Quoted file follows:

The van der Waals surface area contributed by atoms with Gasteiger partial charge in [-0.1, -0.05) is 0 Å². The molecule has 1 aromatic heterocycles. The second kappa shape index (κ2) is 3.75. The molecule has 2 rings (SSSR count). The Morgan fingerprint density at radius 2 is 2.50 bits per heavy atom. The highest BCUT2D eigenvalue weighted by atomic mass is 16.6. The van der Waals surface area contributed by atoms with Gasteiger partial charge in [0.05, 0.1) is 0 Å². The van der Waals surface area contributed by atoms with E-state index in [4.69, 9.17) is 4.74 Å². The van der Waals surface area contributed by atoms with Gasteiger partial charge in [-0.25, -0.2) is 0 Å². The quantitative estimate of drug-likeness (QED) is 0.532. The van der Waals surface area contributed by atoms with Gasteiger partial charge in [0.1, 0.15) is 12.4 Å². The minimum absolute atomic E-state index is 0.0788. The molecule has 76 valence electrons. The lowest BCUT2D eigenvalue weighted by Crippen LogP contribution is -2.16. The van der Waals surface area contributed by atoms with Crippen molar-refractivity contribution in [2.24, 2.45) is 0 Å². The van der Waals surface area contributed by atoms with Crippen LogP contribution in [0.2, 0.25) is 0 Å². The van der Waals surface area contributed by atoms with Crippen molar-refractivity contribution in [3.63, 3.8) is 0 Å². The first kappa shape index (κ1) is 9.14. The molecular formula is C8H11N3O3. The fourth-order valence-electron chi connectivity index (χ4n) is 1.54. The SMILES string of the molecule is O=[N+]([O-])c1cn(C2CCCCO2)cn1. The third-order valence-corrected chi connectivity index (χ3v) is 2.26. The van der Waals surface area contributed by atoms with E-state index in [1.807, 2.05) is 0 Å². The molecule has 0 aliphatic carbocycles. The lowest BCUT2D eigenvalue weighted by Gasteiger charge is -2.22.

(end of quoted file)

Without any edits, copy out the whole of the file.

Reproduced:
The van der Waals surface area contributed by atoms with Gasteiger partial charge in [-0.1, -0.05) is 0 Å². The molecule has 1 aromatic heterocycles. The second kappa shape index (κ2) is 3.75. The molecule has 2 rings (SSSR count). The Morgan fingerprint density at radius 2 is 2.50 bits per heavy atom. The highest BCUT2D eigenvalue weighted by atomic mass is 16.6. The van der Waals surface area contributed by atoms with Gasteiger partial charge in [0.05, 0.1) is 0 Å². The van der Waals surface area contributed by atoms with E-state index in [4.69, 9.17) is 4.74 Å². The van der Waals surface area contributed by atoms with Gasteiger partial charge in [-0.25, -0.2) is 0 Å². The quantitative estimate of drug-likeness (QED) is 0.532. The van der Waals surface area contributed by atoms with Gasteiger partial charge in [0.1, 0.15) is 12.4 Å². The minimum absolute atomic E-state index is 0.0788. The molecule has 76 valence electrons. The lowest BCUT2D eigenvalue weighted by Crippen LogP contribution is -2.16. The van der Waals surface area contributed by atoms with Crippen molar-refractivity contribution in [2.24, 2.45) is 0 Å². The van der Waals surface area contributed by atoms with Crippen LogP contribution in [0.2, 0.25) is 0 Å². The van der Waals surface area contributed by atoms with Crippen molar-refractivity contribution in [3.63, 3.8) is 0 Å². The first kappa shape index (κ1) is 9.14. The molecular formula is C8H11N3O3. The fourth-order valence-electron chi connectivity index (χ4n) is 1.54. The SMILES string of the molecule is O=[N+]([O-])c1cn(C2CCCCO2)cn1. The third-order valence-corrected chi connectivity index (χ3v) is 2.26. The van der Waals surface area contributed by atoms with E-state index in [1.807, 2.05) is 0 Å². The molecule has 0 aliphatic carbocycles. The lowest BCUT2D eigenvalue weighted by Gasteiger charge is -2.22.